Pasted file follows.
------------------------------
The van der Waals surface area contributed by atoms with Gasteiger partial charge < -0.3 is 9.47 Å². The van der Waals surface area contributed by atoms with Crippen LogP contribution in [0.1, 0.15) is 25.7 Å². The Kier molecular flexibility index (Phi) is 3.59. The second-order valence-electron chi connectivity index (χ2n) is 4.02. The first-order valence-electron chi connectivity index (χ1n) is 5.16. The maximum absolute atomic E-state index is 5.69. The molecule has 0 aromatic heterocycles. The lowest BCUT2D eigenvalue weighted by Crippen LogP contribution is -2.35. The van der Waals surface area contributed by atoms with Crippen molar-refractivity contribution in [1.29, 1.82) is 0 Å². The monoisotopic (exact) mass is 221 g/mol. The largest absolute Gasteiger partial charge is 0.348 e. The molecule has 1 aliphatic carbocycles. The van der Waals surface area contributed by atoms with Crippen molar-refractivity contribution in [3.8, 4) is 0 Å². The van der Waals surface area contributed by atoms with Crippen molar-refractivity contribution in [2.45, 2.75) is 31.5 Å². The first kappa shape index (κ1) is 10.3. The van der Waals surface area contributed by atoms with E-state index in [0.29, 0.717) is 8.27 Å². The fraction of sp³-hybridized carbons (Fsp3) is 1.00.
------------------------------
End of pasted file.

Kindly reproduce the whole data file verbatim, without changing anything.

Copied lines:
The van der Waals surface area contributed by atoms with Gasteiger partial charge < -0.3 is 9.47 Å². The van der Waals surface area contributed by atoms with Crippen LogP contribution in [0.1, 0.15) is 25.7 Å². The Kier molecular flexibility index (Phi) is 3.59. The second-order valence-electron chi connectivity index (χ2n) is 4.02. The first-order valence-electron chi connectivity index (χ1n) is 5.16. The maximum absolute atomic E-state index is 5.69. The molecule has 0 aromatic heterocycles. The lowest BCUT2D eigenvalue weighted by Crippen LogP contribution is -2.35. The van der Waals surface area contributed by atoms with Crippen molar-refractivity contribution in [1.29, 1.82) is 0 Å². The monoisotopic (exact) mass is 221 g/mol. The largest absolute Gasteiger partial charge is 0.348 e. The molecule has 1 aliphatic carbocycles. The van der Waals surface area contributed by atoms with Crippen molar-refractivity contribution in [3.8, 4) is 0 Å². The van der Waals surface area contributed by atoms with Crippen molar-refractivity contribution in [2.45, 2.75) is 31.5 Å². The first kappa shape index (κ1) is 10.3. The van der Waals surface area contributed by atoms with E-state index in [0.29, 0.717) is 8.27 Å². The fraction of sp³-hybridized carbons (Fsp3) is 1.00.